An interface between mental health and identity
The Intersex Trust Aotearoa was established 19 years ago by executive director Mani
Mitchell, to provide education, information and training on intersex issues. In 2015,
the Trust launched one of their newest projects - ‘To Be Yourself’ - in partnership with
the Like Minds, Like Mine programme.
‘To Be Yourself’ looks at the interaction between mental health and identity, and the
discrimination facing those in the LGBTI* community who have experience of mental
“I’ve heard time and again of young people being treated badly, discriminated against and
simply not being listened to or taken seriously,” Mani says. “Some health professionals
need support to deepen their understanding of the complex layers of discrimination,
hostility and rejection that so many Rainbow youth experience, both from family and
wider society. We want to do something that has the potential to change that.”
Building awareness to challenge beliefs
Between them Mani, and colleague Tommy Hamilton, have skills in teaching, counselling,
community development, running events and managing national organisations. They are
motivated by their own personal experiences and professional practice in the youth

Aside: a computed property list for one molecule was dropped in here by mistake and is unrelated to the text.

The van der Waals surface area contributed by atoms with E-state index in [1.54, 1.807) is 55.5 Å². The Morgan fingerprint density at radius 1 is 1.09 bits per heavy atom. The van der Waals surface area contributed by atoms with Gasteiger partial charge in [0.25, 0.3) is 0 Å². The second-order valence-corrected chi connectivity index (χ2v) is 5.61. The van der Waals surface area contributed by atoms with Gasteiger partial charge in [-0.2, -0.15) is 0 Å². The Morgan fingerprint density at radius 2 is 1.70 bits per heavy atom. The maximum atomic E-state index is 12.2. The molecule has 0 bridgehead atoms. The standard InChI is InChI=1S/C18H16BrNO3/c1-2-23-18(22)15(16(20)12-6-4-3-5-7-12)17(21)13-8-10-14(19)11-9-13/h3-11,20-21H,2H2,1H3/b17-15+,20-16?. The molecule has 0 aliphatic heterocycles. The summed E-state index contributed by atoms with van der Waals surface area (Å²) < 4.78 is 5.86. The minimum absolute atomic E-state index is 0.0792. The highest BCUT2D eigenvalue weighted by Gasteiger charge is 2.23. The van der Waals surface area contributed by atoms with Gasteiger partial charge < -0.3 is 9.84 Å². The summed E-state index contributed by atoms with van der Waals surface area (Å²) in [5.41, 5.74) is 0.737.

sector and Rainbow community.
“I have been out as a queer-identified person since my early twenties,” Mani says. “I
know about marginalisation, the crippling impacts of shame, fear and isolation, and the
importance of community and awareness.”
“‘To Be Yourself’ aims to build awareness of social inclusion and inclusive practices, so
we can reduce the barriers, create new ways to work with society and find ways to build
access for youth to belong in their communities of preference with a great sense of
comfort,” Tommy adds.
Change is possible
For the next two years Mani and Tommy will be working alongside Youth
One Stop Shops across Aotearoa.
They are designing a series of modules that can be delivered as either one-day workshops,
or shorter training sessions over a longer period of time.
The intent is to raise awareness around the concepts of dual discrimination faced by
Rainbow youth and build capacity by appointing a ‘Rainbow anchor’ in each location. This
person will have access to support from the Intersex Trust for two years and essentially
become an internal trainer, allowing the project to be sustainable.
“Some young people in the Rainbow community are feeling invisible, excluded and
discriminated against when interacting with health professionals,” Mani and Tommy say.
“We hope our work will change this so they have positive experiences instead.”
Mani and Tommy know that they cannot alter the past, but by drawing on their considerable
skills they are sure they can make the future different, and better.
* Lesbian, Gay, Bisexual, Transgender and Intersex - also known as Rainbow.